Many adults are unaware that their grandparents served in the military until they are no longer alive.


Many adults are unaware that their grandparents served in the military until they are no longer alive.

According to a survey, more than two-thirds of adults regret not talking to their grandparents about their lives and recollections before they died. According to a survey of 2,000 British people who have lost a grandparent, 83 percent have pleasant memories of their late grandparents that they would remember for the rest of their lives.

One respondent indicated that they were unaware that their grandfather had received the Military Cross for service in WWI.

Another learned that their grandfather was injured twice during WWI, including on the opening day of the Somme Battle.

One person reported that while cleaning up their late grandfather’s cottage, they discovered images of him on a navy ship with Winston Churchill, which he had never mentioned.

Another revealed their grandma worked as a code decipherer during WWII, but the rest of the family was oblivious until more than ten years after she died, because no one had asked her about her wartime experiences.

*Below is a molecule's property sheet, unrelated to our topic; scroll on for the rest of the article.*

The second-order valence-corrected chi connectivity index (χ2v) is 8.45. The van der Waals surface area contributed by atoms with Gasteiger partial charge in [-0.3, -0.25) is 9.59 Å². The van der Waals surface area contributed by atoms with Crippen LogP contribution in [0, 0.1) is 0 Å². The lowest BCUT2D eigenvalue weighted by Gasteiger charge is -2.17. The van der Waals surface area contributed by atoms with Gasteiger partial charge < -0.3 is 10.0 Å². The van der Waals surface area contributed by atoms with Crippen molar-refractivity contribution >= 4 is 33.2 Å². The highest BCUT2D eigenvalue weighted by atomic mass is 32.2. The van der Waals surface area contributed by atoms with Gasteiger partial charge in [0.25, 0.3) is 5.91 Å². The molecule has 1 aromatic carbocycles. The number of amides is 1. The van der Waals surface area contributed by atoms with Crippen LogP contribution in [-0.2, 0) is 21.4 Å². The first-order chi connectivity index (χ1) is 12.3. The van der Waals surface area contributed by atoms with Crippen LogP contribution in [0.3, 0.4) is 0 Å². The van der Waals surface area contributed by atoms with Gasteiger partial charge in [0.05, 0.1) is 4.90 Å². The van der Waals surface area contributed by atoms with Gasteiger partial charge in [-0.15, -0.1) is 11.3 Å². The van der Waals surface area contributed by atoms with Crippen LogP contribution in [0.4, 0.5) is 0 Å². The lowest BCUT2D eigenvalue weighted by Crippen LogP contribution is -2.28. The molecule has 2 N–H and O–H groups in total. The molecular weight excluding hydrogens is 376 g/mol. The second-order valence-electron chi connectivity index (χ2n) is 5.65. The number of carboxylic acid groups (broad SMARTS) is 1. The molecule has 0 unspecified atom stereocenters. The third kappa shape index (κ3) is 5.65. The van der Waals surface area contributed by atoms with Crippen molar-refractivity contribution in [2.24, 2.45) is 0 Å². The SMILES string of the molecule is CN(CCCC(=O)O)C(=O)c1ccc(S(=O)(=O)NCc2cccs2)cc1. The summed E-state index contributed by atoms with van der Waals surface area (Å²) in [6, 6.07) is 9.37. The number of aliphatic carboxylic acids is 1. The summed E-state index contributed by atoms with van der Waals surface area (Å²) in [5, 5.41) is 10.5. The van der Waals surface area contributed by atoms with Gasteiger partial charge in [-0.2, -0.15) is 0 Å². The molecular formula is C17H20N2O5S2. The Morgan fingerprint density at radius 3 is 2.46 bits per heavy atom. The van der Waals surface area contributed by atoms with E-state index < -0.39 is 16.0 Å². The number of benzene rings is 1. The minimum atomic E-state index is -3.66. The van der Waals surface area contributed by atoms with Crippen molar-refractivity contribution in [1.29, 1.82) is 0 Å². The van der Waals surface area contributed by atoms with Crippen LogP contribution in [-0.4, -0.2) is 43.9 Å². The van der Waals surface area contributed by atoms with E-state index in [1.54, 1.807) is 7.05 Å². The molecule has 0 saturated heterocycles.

Another discovered that their late grandfather, a merchant seaman, brought a MONKEY back from Africa, which wrecked the house before being handed to a zoo.

SSAFA, the Armed Forces charity, conducted the study. SSAFA’s mission is to give practical, emotional, and financial support to our Forces and their families.

I would encourage everyone to spend some time with their parents or grandparents and inquire about their military service.

Tom Fox, SSAFA recipient and former rifleman

One of SSAFA’s longest-serving volunteers is Martin Frank “Bill” Sykes BEM, 101.

During WWII, he served in the Royal Air Force for slightly over 30 years, serving in North Africa and Italy.

“I was surprised and saddened to see that 41% of those polled wished they had spoken to their late grandparents about their wartime memories,” he said.

“As a veteran and great-grandparent, I believe it is critical to share these stories and recollections with children so that they may completely comprehend their own family’s history and experiences.”

“I hope that my stories and memories of my time in the military will be passed down through the generations.”

According to the study, 65 percent of respondents had at least one late grandparent who served in the military, and 15 percent said it had influenced them. “Brinkwire News Summary.”


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